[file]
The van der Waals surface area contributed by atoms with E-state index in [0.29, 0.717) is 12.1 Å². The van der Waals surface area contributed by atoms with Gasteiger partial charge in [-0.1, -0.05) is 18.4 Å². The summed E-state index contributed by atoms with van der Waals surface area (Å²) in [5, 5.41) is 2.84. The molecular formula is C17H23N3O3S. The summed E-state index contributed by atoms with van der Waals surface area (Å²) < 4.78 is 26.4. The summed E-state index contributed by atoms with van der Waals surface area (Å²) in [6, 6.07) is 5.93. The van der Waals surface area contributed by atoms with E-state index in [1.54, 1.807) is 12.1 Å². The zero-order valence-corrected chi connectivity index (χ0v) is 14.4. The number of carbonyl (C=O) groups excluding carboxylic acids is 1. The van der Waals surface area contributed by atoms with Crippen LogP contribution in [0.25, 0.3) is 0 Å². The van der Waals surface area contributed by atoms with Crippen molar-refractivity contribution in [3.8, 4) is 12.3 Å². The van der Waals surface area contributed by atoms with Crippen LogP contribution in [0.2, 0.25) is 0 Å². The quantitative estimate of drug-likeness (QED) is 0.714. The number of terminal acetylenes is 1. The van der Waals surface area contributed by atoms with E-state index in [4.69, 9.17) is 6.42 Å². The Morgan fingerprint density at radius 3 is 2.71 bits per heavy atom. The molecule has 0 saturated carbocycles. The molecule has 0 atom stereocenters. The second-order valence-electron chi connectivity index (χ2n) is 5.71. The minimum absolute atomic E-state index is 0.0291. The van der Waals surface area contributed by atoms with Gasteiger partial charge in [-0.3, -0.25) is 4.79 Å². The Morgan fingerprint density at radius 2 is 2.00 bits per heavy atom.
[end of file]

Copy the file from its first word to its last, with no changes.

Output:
The van der Waals surface area contributed by atoms with E-state index in [0.29, 0.717) is 12.1 Å². The van der Waals surface area contributed by atoms with Gasteiger partial charge in [-0.1, -0.05) is 18.4 Å². The summed E-state index contributed by atoms with van der Waals surface area (Å²) in [5, 5.41) is 2.84. The molecular formula is C17H23N3O3S. The summed E-state index contributed by atoms with van der Waals surface area (Å²) < 4.78 is 26.4. The summed E-state index contributed by atoms with van der Waals surface area (Å²) in [6, 6.07) is 5.93. The van der Waals surface area contributed by atoms with E-state index in [1.54, 1.807) is 12.1 Å². The zero-order valence-corrected chi connectivity index (χ0v) is 14.4. The number of carbonyl (C=O) groups excluding carboxylic acids is 1. The van der Waals surface area contributed by atoms with Crippen LogP contribution in [0.25, 0.3) is 0 Å². The van der Waals surface area contributed by atoms with Crippen molar-refractivity contribution in [3.8, 4) is 12.3 Å². The van der Waals surface area contributed by atoms with Crippen LogP contribution in [0.2, 0.25) is 0 Å². The quantitative estimate of drug-likeness (QED) is 0.714. The number of terminal acetylenes is 1. The van der Waals surface area contributed by atoms with E-state index in [4.69, 9.17) is 6.42 Å². The Morgan fingerprint density at radius 3 is 2.71 bits per heavy atom. The molecule has 0 saturated carbocycles. The molecule has 0 atom stereocenters. The second-order valence-electron chi connectivity index (χ2n) is 5.71. The minimum absolute atomic E-state index is 0.0291. The van der Waals surface area contributed by atoms with Gasteiger partial charge in [-0.3, -0.25) is 4.79 Å². The Morgan fingerprint density at radius 2 is 2.00 bits per heavy atom.